Experiments in perception are being conducted in a wonderland of damaged images. It has to be lived once and dreamed twice commences with white noise and machine droning, gray video static and colorful distortion artifacts – in essence, with the beauty of electro-magnetic interference signals. Rainer Kohlberger conceived his work as a post-apocalyptic science fiction film, its story unfolding after the sixth great mass extinction has succeeded in wiping out the human race. A civilization of replicants bioengineered by Homo sapiens before they died out is now taking over the otherwise uninhabitable earth. A murmuring voice off-screen attests to this while reporting confusion over its own genesis and existence, time and again inundated by Peter Kutin´s multifaceted sound design.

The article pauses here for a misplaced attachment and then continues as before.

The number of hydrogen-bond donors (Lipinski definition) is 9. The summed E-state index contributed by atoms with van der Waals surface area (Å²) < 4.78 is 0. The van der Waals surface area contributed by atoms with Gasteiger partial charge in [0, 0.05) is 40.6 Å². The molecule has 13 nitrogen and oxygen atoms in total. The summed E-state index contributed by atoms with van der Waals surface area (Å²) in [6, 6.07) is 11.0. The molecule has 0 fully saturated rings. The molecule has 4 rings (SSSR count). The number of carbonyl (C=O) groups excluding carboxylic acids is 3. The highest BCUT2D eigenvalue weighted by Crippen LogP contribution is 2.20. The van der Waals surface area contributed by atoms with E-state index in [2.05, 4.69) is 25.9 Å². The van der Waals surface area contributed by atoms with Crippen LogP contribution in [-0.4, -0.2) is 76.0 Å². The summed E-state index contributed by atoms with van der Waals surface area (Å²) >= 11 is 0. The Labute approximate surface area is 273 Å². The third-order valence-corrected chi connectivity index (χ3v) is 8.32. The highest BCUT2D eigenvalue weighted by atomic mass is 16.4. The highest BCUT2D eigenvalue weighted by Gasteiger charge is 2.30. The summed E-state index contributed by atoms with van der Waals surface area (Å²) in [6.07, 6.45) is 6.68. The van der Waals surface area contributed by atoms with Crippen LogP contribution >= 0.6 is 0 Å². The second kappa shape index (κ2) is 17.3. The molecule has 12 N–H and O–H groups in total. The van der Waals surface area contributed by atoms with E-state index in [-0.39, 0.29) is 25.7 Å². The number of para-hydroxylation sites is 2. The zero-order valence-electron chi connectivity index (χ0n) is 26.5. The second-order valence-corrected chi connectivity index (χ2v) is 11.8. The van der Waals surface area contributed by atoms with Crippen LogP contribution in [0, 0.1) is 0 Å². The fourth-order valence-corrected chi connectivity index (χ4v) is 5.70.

The basis of this work is constituted by flashing phantom images and ghostly digital scenes in which water surfaces and natural sites are vaguely discernable as shadowy figures appear and disappear: Kindred to cinema, the ghosts in the machine make their perpetual rounds and serve as a distant reminder of the vanished human beings. Kohlberger´s permutating abstractions render kaleidoscopic and hieroglyphic textures and envision toxic landscapes. The viewer travels through cellular cultures or stellar nebulae, through microcosms that seem to mirror the macrocosm – the universe.
It has to be lived once and dreamed twice tells of the imminent hegemony of artificial intelligence, of mind and body, electricity and computer, spirituality and technology, and the age-old narrative of love and fear. “The mind is a strange loop”, reality is only an idea. A future world uninhabited by human beings provides perspective on an era of hysterical images. Was the world merely a lucid dream? (Stefan Grissemann)